The Worries: Part 2

Oh, thank Christ.

Two years ago a dermatologist thought my daughter might have neurofibromatosis, or NF. It’s a terrible genetic disease that neither me nor my husband have. Even though the diagnosis didn’t really fit, even after a physical examination, we were still referred to genetics for “counseling”. I put it off for two years because it just seemed like bullshit.

To make a long story short, we finally went to the appointment after I dove down several internet rabbit holes. First, I talked privately to a genetics counselor who wanted to know all about my and my husband’s family history and how everyone died, and then the department chief of genetics examined my daughter. In as many words, the doctor pretty much said, “OMG are you kidding? She doesn’t have NF. That’ll be $45.00.” We then joyfully drove away, but not before the genetics counselor told me that if I wanted to get tested to find out my chances for getting breast cancer, I could make that appointment any time. Thanks for that, lady. Whatever. I told them I would schedule a mammogram. I’m 40 and a half and just weaned my third child earlier this year. We’re just getting over this NF scare. Give me a minute before I leap tits-first into the mammogram machine. I can’t wait to get the mammogram and then shit myself for a week until I find out the results.

We arrived back into town from this NF appointment and I dropped my daughter off at school. I returned home at 11:30am and cracked open a beer. I know, it’s not even noon. I haven’t even had a beer in forever. It just tasted so good and it was so nice to find out that everything is OK.

 In this situation, an overzealous dermatologist sparked a marathon of worry and panic, and I’d like to think that most parents would be quite worried had this happened to them. The difference between me and another mom would be that the second the whole NF thing passed, my mind went to another worry. Like water slipping into the next available crack. Also, when you’re a level 10 worrier,  it’s hard to know what’s “normal”, especially when faced with a situation that’s legitimately concerning.

 Instead of worrying about what hasn’t happened yet, I should concern myself with the problem in front of me everyday.  I should worry about the fact that my anxiety takes me away from the things I cherish the most in this whole world. I have the present day to be thankful for, but as I continually look into the past and possible future, I can’t stay in the moment. I’m so worried about being robbed of my future that I can’t stop robbing myself of today. This anxiety is deeply rooted in the concept of control. If I worry so much, it won’t happen. It’s a lie I tell myself even though I know it isn’t true. It’s a heavy set of handcuffs that stops me from enjoying every good thing I’ve got going on in my life today. What a huge price to pay for the illusion of control. Until I give up that illusion, I will always be in those handcuffs. I will never be free.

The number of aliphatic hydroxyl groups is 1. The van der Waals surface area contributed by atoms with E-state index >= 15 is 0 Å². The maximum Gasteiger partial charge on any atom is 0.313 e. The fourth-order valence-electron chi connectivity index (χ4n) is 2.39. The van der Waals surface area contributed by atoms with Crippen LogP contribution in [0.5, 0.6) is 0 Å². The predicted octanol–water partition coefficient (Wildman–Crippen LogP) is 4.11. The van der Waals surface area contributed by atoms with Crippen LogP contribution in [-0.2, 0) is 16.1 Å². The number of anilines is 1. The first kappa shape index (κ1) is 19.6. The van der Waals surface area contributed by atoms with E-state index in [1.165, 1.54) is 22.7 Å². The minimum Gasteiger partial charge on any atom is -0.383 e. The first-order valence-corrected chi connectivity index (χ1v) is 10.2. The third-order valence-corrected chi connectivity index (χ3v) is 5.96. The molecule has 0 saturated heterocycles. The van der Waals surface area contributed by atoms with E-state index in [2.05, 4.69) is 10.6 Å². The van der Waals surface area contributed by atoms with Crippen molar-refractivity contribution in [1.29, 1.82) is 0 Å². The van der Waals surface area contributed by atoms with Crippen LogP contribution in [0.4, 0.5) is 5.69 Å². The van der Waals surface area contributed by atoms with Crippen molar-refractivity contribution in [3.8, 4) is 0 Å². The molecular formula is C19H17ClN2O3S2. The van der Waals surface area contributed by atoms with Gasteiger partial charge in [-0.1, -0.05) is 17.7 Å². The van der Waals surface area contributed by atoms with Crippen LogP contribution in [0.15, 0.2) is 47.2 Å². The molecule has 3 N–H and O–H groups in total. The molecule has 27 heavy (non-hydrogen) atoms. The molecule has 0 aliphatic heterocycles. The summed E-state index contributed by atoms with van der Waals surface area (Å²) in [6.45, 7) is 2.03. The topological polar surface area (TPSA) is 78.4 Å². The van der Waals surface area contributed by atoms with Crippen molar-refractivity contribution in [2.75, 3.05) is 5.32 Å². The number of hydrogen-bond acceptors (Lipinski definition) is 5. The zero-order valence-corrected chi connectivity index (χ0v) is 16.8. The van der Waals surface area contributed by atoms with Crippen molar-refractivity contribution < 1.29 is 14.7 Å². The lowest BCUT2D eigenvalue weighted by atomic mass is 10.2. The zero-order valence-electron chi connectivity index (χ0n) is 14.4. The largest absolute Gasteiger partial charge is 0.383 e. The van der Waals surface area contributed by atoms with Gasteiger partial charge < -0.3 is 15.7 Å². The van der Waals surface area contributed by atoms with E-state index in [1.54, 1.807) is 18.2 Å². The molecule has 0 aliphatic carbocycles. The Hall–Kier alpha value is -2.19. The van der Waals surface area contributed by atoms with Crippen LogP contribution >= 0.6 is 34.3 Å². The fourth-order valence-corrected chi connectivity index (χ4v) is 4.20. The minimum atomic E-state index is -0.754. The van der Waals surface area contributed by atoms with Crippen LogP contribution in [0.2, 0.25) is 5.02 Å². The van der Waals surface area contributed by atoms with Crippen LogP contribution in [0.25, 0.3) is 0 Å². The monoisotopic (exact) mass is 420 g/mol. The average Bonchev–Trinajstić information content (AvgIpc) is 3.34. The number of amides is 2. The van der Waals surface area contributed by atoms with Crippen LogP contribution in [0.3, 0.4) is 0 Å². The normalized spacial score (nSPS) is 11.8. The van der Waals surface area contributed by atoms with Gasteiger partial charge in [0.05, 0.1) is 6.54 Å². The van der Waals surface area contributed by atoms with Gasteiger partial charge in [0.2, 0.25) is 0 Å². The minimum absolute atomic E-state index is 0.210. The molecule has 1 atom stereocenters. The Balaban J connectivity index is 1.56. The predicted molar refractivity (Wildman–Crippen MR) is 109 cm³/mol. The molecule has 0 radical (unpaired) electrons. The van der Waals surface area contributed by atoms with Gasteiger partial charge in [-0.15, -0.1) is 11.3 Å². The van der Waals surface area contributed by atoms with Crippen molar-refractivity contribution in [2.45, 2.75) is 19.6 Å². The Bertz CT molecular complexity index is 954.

My daughter’s school hold weekly mindfulness trainings for the students. Things have really changed since I was in the first grade. I routinely talk with her about how to stay cool in the moment, practicing breathing exercises with her that have been sent home by the school, all the while being completely unable to stay in the moment myself. Children in general are pretty great at living in the moment, and grieving children are no different. As soon as things get too crazy in their heads, they’re off playing dress up or immersed in a book. Overwhelming feelings are scary for a child, so when it gets too much, they’ll turn it off like a light until later. Adults aren’t quite as adept at doing this.

 I decided several months ago to begin an easy mindfulness practice anytime I got overwhelmed. Please know that I still suck at this. But, when I can manage to do it, it really does work. It began when I would drop my daughter off at school. It was during a time when I felt particularly anxious, and after the hustle and bustle of the morning school routine was over, I would feel overcome with fear of something else happening to our little family. I hadn’t even exited the school parking lot when it began and I didn’t know how to turn it off.

 I whispered aloud to myself, “What are you doing right now? What exactly are you doing?”

“I’ve just dropped my daughter off at school”, I answered.

“What else? What else is happening?” I was thankful that anyone who saw me would assume I was speaking to my son in the backseat.

“I’m driving home. Floyd is in the car.”

“What else?”

“The sun is shining. It’s a beautiful day. My husband is home working. We might have lunch together. Everyone is safe and happy.”

“Anything else?”

“No, I’m just driving down the road right now. I’m going home. We’re just in the car going home.”

 I kept going like this until I felt better. By forcing myself to live in the moment, I was able to appreciate the good things happening all around me. When people ask me how we’re doing, I tell them that we’re doing well, and it’s the truth. My head notwithstanding, everything in the present is fantastic. As anxious and fearful as I can get, I’m not a quitter. Me living out my days in an anxious ball of fear is not acceptable to me. I’m just a couple years out from losing my son, but I already know that this can’t be my forever. I have a lot of work ahead of me, but I’m going to make it. We are all going to make it.

About A Life After Loss

I lost my son in 2013. I lost a lot that day, but I never lost it all. I still have hope, albeit it wavers sometimes. I still have my love of writing, and I still have my humor. Let's learn how to do this grief thing right.
This entry was posted in PTSD, Rabbit Hole, Staying Alive and tagged . Bookmark the permalink.

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